Researchers Build AI Guard Against Robocalls

A virtual assistant may be the key to preventing the endless robocalls annoying people with attempted scams every day. A prototype demonstrated in a paper from researchers at the Georgia Institute of Technology successfully checked incoming calls and blocked those from bots and could be used as an app on smartphones to protect people from future spam calls.


People in the U.S. received 18 robocalls a month on average in 2019, and the number of calls rose 35%, suggesting it’s even higher now.. While blocklists and other regulation may stem some of the calls, there are always plenty more that will get through. Smartphones are getting better at identifying robocalls, and will warn a user of “Spam Risk” calls sometimes, but the mild annoyance of rejecting those calls can build up over time. The researchers suggested a way of stopping the robocalls before a human has to deal with them at all.

“Similar to a human assistant, the virtual assistant can pick up an incoming call and screen it without user interruption to determine if the call is unwanted,” the paper’s authors explained. “Via a user study, we show that our virtual assistant is able to preserve the user experience of a typical phone call. At the same time, we show that our system can detect mass robocalls without negatively impacting legitimate callers.”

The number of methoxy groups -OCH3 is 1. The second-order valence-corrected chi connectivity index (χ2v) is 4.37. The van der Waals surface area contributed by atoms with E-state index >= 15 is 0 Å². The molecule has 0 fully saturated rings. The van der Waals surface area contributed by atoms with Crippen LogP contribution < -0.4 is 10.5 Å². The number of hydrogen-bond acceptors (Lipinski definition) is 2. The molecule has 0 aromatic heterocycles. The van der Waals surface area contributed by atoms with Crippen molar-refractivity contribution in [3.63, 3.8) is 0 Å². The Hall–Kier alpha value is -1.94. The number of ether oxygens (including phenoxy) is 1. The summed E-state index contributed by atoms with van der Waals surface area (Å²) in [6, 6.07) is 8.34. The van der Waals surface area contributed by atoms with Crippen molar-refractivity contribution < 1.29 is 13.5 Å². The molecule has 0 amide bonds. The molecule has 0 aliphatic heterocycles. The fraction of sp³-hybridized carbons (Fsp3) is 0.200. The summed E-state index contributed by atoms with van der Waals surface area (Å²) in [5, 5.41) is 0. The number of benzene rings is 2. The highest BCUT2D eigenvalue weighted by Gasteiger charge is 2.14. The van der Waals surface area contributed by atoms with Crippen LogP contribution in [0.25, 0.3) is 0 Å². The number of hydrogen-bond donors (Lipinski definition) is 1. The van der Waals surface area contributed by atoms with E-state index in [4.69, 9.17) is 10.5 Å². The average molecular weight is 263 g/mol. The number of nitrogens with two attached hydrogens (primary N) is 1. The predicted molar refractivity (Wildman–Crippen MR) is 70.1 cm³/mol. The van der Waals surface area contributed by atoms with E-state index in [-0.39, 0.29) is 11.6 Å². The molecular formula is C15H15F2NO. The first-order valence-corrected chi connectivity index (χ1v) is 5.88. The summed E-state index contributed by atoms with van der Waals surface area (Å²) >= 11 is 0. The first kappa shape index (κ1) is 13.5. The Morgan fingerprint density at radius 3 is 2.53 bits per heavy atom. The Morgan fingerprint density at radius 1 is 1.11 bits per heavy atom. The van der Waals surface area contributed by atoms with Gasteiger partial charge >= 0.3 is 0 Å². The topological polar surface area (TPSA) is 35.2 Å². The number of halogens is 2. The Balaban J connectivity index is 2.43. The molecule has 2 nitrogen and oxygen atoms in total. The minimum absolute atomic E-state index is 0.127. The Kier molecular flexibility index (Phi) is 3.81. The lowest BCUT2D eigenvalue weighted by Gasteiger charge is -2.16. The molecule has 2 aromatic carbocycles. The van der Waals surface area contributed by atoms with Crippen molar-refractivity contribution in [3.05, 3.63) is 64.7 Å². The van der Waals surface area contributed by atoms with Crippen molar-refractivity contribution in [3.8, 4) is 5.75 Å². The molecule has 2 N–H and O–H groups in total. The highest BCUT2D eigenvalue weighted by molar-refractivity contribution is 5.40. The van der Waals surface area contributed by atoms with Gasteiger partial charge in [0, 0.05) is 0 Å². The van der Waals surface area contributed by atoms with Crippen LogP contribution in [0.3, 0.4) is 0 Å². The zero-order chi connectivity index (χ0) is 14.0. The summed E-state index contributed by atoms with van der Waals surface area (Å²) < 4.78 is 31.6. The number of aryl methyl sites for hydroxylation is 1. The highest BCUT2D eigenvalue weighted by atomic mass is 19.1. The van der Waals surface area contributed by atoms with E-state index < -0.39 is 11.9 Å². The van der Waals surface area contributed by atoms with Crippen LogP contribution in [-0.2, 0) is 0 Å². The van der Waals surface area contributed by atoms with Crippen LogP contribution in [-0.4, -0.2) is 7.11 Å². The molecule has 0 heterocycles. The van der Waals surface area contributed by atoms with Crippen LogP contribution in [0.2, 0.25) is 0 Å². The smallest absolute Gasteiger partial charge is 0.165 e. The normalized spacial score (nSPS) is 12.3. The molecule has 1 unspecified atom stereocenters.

The researchers designed an Android app named RobocallGuard to check the number of an incoming call against lists of approved and blacklisted numbers, so anyone in a user’s contact list gets through and any previously blocked number never appears. If the number is on neither list, which is often how robocalls keep redialing, RobocallGuard answers for the user and asks who they are calling for. If the name matches who the number belongs to, the call is sent through with a transcript of the conversation. If the caller fails, the number is blocked and the user is notified about what happened.

App Evolution

This isn’t the first attempt at designing an AI guard against robocalls. Google created a call screening service for its Pixel phones back in 2018, later adding transcription and other improvements to the feature. When the call arrives, the user can screen it and have the AI answer the phone, asking the caller questions from a limited setlist and sending the response to the phone owner to decide if they want the call to come through or not. What the GIT researchers have developed wouldn’t need any input from the phone’s owner at all.

RobocallGuard worked very effectively, blocking every one of around 8,000 robocalls in a test, and successfully identifying and letting through 97.8% of human callers. But that doesn’t mean it’s ready for general use. The authors point out that every attempt to limit robocalls is met in turn by a more sophisticated system from the groups running the robocalls. The question of who they are trying to call works well now, but a way of handling more devious robocallers will be crucial to make the solution stick in the long term. It’s an evolutionary tech battle that email platforms deal with regarding spam, for instance. Perhaps at some point, RoboCallGuard will block as effectively as most spam filters, but until then we’ll all be declining unknown numbers by hand.


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